“This year Superintendent Carla Santorno charged district leadership to ensure that all Tacoma staff do a deep dive into anti-bias education and equitable practices,” Doyle said. “Training modules have been developed, and this professional learning will be required of all TPS staff in the fall and beyond. Our teachers, just like their students, need tools and strategies to facilitate sensitive critical conversations.”
‘A step in the right direction’
Kroschel sees the library as an important tool as schools, students and teachers grapple with learning and teaching about race and racism during the pandemic.
“I see doing a project like this as anti-racist work. It’s different from being ‘not racist’ or ‘diverse,’” Kroschel said. “It’s more about actively being able to discuss and call out and have hard conversations about race and racism and teach that real history, which is something I’m pretty passionate about.”
While this library is specific to her school, Kroschel said she’s talked to teachers at other Tacoma schools who are interested in adapting the idea for their own students.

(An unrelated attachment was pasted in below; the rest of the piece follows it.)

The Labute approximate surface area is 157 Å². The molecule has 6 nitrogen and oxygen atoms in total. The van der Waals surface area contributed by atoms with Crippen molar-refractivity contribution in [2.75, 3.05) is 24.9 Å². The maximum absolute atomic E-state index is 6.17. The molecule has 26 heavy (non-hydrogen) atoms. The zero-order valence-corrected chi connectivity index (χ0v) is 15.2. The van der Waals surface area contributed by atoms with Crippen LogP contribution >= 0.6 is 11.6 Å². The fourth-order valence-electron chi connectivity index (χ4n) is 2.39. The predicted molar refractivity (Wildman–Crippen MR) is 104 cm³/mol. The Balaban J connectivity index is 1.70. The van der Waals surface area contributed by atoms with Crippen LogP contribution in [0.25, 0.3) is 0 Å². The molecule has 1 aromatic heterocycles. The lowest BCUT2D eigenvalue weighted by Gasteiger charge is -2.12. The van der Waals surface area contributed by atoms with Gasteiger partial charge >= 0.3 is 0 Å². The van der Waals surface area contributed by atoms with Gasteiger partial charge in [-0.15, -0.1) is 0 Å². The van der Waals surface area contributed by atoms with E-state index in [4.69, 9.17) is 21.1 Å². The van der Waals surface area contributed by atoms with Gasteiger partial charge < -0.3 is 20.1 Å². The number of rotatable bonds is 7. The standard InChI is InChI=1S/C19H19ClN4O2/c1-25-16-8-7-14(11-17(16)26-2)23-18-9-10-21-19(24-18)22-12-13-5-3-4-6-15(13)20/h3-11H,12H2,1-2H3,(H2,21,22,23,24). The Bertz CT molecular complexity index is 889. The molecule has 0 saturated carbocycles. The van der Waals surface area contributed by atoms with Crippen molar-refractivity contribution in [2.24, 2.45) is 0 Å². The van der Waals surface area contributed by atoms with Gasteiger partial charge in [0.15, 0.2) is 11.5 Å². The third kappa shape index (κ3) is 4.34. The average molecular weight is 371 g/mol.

Kroschel said the number of high-quality books geared toward teenagers on these issues is one reason she’s excited about the potential for the library to have a big impact.
“The most equitable option for students, especially those that don’t access to internet, is to have an old-fashioned book,” Kroschel said. “And there’s so many wonderful books out there right now.”
Kroschel has been talking to Estelita’s Bookstore & Library in Seattle, which describes itself on Facebook as a “Black/Brown owned community bookstore,” about placing orders. She said it’s important to her that the library is primarily sourced from an equitable seller.
Kroschel said she sees serious issues with racism and inequality in the public school system but hopes programs like this one can be a way to re-imagine how schools address these problems.
“A library that can be student-owned and student-led is a step in the right direction,” she said. “We have an opportunity to reinvent the system here and make it better and make it more equitable and make it truly work for the needs of the community.”
Doyle says the district supports Kroschel’s plan to start a library.
“Teachers can start a supplementary library based on the needs of their students,” Doyle said. “We commend Lucie for recognizing the needs of her students and creating a thoughtful plan for meeting them.”